Data was gathered on 104,000 museums in 87 Member States last March, with UNESCO subsequently compiling information on the pandemic restrictions placed on museums depending on their location.

On average, museums were closed for 155 days in 2020. Since the beginning of 2021 many have again been forced into closure, with a 70% global average drop in attendance and a 40-60% decline in revenue compared to 2019.

The report also highlights reductions in public funding affecting almost half of the museums that responded to the survey, with some losing out on as much as 40%. This all comes at a time when museums are having to ramp up expenditure on awareness-raising campaigns and security protocols.

Recommendations proposed in the report include the implementation of a large-scale digitisation policy and measures to support education, training and research – both of which, it suggests, will need governmental support and international cooperation.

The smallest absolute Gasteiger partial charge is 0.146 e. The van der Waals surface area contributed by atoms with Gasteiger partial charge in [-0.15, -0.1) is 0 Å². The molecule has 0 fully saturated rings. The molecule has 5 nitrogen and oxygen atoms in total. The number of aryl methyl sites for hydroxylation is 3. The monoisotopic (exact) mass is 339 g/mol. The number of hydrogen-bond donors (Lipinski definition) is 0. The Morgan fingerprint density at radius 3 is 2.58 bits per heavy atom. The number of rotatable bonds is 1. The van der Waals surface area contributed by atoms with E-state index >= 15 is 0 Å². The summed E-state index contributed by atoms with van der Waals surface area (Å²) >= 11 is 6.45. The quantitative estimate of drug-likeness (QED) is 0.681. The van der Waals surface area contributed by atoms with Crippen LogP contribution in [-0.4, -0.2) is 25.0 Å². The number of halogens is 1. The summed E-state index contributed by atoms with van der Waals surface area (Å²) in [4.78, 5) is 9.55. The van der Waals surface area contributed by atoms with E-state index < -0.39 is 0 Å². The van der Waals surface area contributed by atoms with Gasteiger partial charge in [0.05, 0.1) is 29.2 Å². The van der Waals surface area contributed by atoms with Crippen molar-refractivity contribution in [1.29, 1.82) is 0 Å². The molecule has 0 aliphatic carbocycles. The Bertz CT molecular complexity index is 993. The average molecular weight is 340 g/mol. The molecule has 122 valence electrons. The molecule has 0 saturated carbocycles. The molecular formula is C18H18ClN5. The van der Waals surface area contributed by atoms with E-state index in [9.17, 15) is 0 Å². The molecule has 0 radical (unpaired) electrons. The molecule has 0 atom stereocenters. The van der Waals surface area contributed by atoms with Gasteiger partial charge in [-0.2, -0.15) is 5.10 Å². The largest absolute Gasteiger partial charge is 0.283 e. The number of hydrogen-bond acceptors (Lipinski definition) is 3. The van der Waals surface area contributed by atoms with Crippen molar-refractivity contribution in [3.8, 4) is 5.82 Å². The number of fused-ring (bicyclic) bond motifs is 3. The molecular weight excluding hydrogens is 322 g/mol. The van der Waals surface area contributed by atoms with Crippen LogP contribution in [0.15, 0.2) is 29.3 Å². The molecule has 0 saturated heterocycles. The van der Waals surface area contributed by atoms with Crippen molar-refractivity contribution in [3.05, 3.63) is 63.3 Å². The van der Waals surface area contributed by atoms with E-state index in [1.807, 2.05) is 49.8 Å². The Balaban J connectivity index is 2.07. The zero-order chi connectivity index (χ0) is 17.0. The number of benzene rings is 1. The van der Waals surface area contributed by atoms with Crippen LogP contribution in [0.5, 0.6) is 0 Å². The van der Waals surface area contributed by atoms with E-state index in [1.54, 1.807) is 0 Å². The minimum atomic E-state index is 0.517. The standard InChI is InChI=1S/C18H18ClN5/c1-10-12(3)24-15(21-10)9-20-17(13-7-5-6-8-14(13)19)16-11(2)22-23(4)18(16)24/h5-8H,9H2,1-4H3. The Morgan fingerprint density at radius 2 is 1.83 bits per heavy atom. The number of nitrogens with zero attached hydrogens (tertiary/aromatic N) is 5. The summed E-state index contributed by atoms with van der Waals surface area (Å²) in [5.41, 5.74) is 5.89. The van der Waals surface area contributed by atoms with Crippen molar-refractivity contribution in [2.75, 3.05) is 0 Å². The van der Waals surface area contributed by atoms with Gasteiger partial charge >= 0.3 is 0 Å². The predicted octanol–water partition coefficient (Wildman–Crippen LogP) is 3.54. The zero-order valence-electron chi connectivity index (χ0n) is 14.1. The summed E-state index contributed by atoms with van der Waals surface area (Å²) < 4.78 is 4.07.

“The place we reserve for museums in pandemic recovery policies says a great deal about the societal values we wish to uphold,” notes Audrey Azoulay, UNESCO director-general.

“In the midst of the crisis, we must not lose sight of the fundamental importance of ensuring access to culture and conserving our shared heritage in all its diversity. States have an essential role to play in supporting museums in this difficult period, through an ambitious cultural policy, not only to guarantee their survival but to prepare them for the future.”

The latest publication is a follow-up of May 2020’s initial Museums around the World in the Face of Covid-19, the first global report of its kind.

As part of UNESCO’s ongoing work to protect the world’s museums, it will hold a second High-Level Forum for Museums next September.

Chartered Institute of Fundraising October 2021
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